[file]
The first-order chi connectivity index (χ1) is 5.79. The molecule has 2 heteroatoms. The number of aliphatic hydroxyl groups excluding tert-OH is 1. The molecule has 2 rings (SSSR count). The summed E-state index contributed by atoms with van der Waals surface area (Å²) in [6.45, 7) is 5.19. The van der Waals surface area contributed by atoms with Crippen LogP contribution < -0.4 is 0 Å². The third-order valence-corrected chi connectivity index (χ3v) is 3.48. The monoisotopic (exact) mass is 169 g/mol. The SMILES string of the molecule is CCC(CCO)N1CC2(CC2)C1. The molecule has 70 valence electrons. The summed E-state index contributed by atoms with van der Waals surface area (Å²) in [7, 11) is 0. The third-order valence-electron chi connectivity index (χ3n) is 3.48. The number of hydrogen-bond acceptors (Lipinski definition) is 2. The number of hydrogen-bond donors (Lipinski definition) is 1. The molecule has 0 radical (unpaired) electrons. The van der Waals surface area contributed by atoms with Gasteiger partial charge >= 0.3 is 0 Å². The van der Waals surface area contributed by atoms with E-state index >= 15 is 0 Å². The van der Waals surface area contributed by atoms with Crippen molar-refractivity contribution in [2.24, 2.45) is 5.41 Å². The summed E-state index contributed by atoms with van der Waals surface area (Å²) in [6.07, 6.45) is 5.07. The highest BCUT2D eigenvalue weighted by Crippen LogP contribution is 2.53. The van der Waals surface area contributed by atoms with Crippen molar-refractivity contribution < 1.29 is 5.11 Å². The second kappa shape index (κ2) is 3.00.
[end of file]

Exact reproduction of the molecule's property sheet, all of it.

The first-order chi connectivity index (χ1) is 5.79. The molecule has 2 heteroatoms. The number of aliphatic hydroxyl groups excluding tert-OH is 1. The molecule has 2 rings (SSSR count). The summed E-state index contributed by atoms with van der Waals surface area (Å²) in [6.45, 7) is 5.19. The van der Waals surface area contributed by atoms with Crippen LogP contribution < -0.4 is 0 Å². The third-order valence-corrected chi connectivity index (χ3v) is 3.48. The monoisotopic (exact) mass is 169 g/mol. The SMILES string of the molecule is CCC(CCO)N1CC2(CC2)C1. The molecule has 70 valence electrons. The summed E-state index contributed by atoms with van der Waals surface area (Å²) in [7, 11) is 0. The third-order valence-electron chi connectivity index (χ3n) is 3.48. The number of hydrogen-bond acceptors (Lipinski definition) is 2. The number of hydrogen-bond donors (Lipinski definition) is 1. The molecule has 0 radical (unpaired) electrons. The van der Waals surface area contributed by atoms with Gasteiger partial charge >= 0.3 is 0 Å². The van der Waals surface area contributed by atoms with E-state index >= 15 is 0 Å². The van der Waals surface area contributed by atoms with Crippen molar-refractivity contribution in [2.24, 2.45) is 5.41 Å². The summed E-state index contributed by atoms with van der Waals surface area (Å²) in [6.07, 6.45) is 5.07. The highest BCUT2D eigenvalue weighted by Crippen LogP contribution is 2.53. The van der Waals surface area contributed by atoms with Crippen molar-refractivity contribution < 1.29 is 5.11 Å². The second kappa shape index (κ2) is 3.00.